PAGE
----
It was great to visit C-zone again that day- the first time since we’d visited and decided it would be the venue for the show. Everyone was again really friendly and I was happy I’d brought promo copies of my forthcoming record for Nancy, Chase and Andrew- a little token of thanks to them for so generously letting me use the space. I discussed with Nancy what would be the parameters of the performance area and we agreed what would be moved out of it (various boxes and cupboards) and what would be moved in (copper-coloured tables, easels, a table football game which may feature in the show etc…). It made me feel excited about just getting in there with the performers and exploring it for real. A few days later, Nancy sent me some photos of the clearing process, saying, “It was such a fun experience with all the team members doing some labor together, moving stuff around, putting things in place, laughing and talking. We haven’t done that in a long time”. It’s lovely when a project brings unexpected chances for people to connect and feel part of something.
As well as dance, this week has involved finishing off the musical scores, one of which- a more experimental score named High-Rise inspired by the formation of windows in the apartment block opposite my building- had to be translated into Chinese for the performers to understand it properly. The amazing Kerun of course did an immaculate job and I was really excited to see the beautiful script all over the translated scores.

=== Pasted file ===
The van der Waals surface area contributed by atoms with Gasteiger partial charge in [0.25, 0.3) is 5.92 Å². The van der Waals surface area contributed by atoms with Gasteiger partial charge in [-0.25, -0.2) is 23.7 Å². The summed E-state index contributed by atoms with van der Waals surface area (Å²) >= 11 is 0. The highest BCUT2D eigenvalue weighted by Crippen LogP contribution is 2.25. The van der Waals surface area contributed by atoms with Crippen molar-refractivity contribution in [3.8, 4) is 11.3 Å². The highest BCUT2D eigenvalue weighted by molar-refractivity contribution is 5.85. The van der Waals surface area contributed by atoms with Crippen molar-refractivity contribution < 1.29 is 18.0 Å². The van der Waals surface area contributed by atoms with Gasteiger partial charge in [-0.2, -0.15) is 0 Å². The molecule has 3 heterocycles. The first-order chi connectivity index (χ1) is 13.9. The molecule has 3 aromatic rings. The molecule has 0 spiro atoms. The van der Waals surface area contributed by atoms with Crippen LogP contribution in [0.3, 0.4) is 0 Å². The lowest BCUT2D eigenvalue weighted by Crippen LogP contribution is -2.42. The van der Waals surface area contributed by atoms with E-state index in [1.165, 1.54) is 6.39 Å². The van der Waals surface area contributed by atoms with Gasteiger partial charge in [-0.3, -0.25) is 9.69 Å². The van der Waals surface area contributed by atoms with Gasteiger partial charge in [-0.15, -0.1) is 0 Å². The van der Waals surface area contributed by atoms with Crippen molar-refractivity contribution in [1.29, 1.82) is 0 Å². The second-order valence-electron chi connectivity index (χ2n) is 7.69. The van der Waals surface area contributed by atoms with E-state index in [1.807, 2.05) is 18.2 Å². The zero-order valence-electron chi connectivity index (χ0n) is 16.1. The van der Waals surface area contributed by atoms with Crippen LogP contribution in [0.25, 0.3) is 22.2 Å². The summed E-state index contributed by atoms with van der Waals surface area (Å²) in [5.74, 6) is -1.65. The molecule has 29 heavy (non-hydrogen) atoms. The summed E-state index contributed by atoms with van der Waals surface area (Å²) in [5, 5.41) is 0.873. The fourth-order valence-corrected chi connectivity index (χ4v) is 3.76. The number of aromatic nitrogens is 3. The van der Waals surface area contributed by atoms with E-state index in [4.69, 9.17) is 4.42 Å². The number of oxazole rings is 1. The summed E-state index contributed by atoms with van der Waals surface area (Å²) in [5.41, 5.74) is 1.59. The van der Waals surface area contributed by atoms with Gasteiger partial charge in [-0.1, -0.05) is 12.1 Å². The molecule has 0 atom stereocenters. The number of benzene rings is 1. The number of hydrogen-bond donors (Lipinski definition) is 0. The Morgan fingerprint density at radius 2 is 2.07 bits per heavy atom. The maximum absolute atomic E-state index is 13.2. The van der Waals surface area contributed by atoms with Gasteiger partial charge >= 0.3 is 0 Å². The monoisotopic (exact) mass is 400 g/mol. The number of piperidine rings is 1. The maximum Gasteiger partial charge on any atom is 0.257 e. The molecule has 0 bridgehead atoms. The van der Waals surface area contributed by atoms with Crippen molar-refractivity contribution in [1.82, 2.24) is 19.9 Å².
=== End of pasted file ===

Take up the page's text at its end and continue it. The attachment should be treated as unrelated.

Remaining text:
Kerun and I also visited the musicians this week, to take them their parts and to have a try-on of the costumes. The weather had not been so great over the preceding few days, quite overcast, and I’d begun to feel a bit cooped up in my apartment, making the scores. But visiting the musicians was SO NICE! They really are very lovely people- and really up for an adventure! Because of rush-hour traffic Kerun and I were nearly an hour late, but the musicians were totally gracious when we arrived, getting drinks for us and looking excited about the scores and costumes. After they tried the costumes on, full of smiles, I asked Kerun whether they’d prefer to keep them or have me store them on their behalf. He revealed they’d excitedly asked whether they could keep them right at the start of the meeting. I feel very lucky to be working with such a great team!
Luckily for me, the weather turned yesterday afternoon and the sun came out, so I went for a walk. Guiyang’s Big Data Expo was opening and the streets were full of delegates, chatting and looking for places to eat in the soft evening light. There was a nice buzz and I headed to the tranquility of Guanshanhu park again for a lovely stroll.